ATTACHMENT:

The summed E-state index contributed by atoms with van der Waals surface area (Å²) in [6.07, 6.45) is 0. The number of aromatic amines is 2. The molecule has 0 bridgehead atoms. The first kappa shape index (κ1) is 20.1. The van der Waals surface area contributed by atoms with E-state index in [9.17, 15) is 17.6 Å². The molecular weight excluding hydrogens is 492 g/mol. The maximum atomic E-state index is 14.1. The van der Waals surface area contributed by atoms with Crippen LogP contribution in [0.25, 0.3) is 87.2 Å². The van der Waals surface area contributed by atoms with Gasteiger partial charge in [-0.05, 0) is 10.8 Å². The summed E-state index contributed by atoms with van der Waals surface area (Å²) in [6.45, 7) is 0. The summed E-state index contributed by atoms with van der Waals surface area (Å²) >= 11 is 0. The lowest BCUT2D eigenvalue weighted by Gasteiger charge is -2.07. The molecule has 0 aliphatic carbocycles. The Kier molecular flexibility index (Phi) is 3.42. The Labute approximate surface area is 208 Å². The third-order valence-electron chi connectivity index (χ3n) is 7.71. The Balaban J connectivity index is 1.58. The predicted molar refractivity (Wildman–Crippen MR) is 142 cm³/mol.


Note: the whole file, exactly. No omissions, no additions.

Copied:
The summed E-state index contributed by atoms with van der Waals surface area (Å²) in [6.07, 6.45) is 0. The number of aromatic amines is 2. The molecule has 0 bridgehead atoms. The first kappa shape index (κ1) is 20.1. The van der Waals surface area contributed by atoms with E-state index in [9.17, 15) is 17.6 Å². The molecular weight excluding hydrogens is 492 g/mol. The maximum atomic E-state index is 14.1. The van der Waals surface area contributed by atoms with Crippen LogP contribution in [0.25, 0.3) is 87.2 Å². The van der Waals surface area contributed by atoms with Gasteiger partial charge in [-0.05, 0) is 10.8 Å². The summed E-state index contributed by atoms with van der Waals surface area (Å²) in [6.45, 7) is 0. The summed E-state index contributed by atoms with van der Waals surface area (Å²) >= 11 is 0. The lowest BCUT2D eigenvalue weighted by Gasteiger charge is -2.07. The molecule has 0 aliphatic carbocycles. The Kier molecular flexibility index (Phi) is 3.42. The Labute approximate surface area is 208 Å². The third-order valence-electron chi connectivity index (χ3n) is 7.71. The Balaban J connectivity index is 1.58. The predicted molar refractivity (Wildman–Crippen MR) is 142 cm³/mol.